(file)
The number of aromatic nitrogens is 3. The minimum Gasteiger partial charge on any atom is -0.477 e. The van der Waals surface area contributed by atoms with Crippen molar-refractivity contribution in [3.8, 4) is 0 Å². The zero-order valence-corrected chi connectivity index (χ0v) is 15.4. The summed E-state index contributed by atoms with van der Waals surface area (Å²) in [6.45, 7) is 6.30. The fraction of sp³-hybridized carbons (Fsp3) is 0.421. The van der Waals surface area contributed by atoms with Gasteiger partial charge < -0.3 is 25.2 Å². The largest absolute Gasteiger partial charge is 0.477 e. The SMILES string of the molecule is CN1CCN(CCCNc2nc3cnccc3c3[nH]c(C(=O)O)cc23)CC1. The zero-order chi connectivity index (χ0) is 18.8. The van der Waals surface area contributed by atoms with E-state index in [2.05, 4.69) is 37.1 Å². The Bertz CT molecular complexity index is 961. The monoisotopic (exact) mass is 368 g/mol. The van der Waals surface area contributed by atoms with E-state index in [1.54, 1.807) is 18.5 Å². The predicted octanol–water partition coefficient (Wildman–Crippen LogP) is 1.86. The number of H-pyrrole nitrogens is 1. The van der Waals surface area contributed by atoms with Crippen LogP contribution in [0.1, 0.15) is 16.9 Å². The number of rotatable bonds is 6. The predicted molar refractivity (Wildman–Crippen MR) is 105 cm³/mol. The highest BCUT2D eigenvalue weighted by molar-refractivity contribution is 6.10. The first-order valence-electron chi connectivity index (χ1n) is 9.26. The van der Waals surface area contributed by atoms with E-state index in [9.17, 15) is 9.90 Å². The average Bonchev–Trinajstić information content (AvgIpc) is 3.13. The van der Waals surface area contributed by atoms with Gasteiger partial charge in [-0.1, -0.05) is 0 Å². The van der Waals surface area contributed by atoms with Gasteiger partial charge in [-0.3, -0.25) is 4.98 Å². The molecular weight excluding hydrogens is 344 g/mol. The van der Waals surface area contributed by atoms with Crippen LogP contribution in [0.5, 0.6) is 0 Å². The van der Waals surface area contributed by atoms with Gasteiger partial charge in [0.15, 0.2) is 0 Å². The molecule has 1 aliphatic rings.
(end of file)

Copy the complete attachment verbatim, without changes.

The number of aromatic nitrogens is 3. The minimum Gasteiger partial charge on any atom is -0.477 e. The van der Waals surface area contributed by atoms with Crippen molar-refractivity contribution in [3.8, 4) is 0 Å². The zero-order valence-corrected chi connectivity index (χ0v) is 15.4. The summed E-state index contributed by atoms with van der Waals surface area (Å²) in [6.45, 7) is 6.30. The fraction of sp³-hybridized carbons (Fsp3) is 0.421. The van der Waals surface area contributed by atoms with Gasteiger partial charge < -0.3 is 25.2 Å². The largest absolute Gasteiger partial charge is 0.477 e. The SMILES string of the molecule is CN1CCN(CCCNc2nc3cnccc3c3[nH]c(C(=O)O)cc23)CC1. The zero-order chi connectivity index (χ0) is 18.8. The van der Waals surface area contributed by atoms with E-state index in [2.05, 4.69) is 37.1 Å². The Bertz CT molecular complexity index is 961. The monoisotopic (exact) mass is 368 g/mol. The van der Waals surface area contributed by atoms with E-state index in [1.54, 1.807) is 18.5 Å². The predicted octanol–water partition coefficient (Wildman–Crippen LogP) is 1.86. The number of H-pyrrole nitrogens is 1. The van der Waals surface area contributed by atoms with Crippen LogP contribution in [0.1, 0.15) is 16.9 Å². The number of rotatable bonds is 6. The predicted molar refractivity (Wildman–Crippen MR) is 105 cm³/mol. The highest BCUT2D eigenvalue weighted by molar-refractivity contribution is 6.10. The first-order valence-electron chi connectivity index (χ1n) is 9.26. The van der Waals surface area contributed by atoms with E-state index in [9.17, 15) is 9.90 Å². The average Bonchev–Trinajstić information content (AvgIpc) is 3.13. The van der Waals surface area contributed by atoms with Gasteiger partial charge in [-0.1, -0.05) is 0 Å². The van der Waals surface area contributed by atoms with Gasteiger partial charge in [-0.3, -0.25) is 4.98 Å². The molecular weight excluding hydrogens is 344 g/mol. The van der Waals surface area contributed by atoms with Crippen LogP contribution in [0.5, 0.6) is 0 Å². The van der Waals surface area contributed by atoms with Gasteiger partial charge in [0.15, 0.2) is 0 Å². The molecule has 1 aliphatic rings.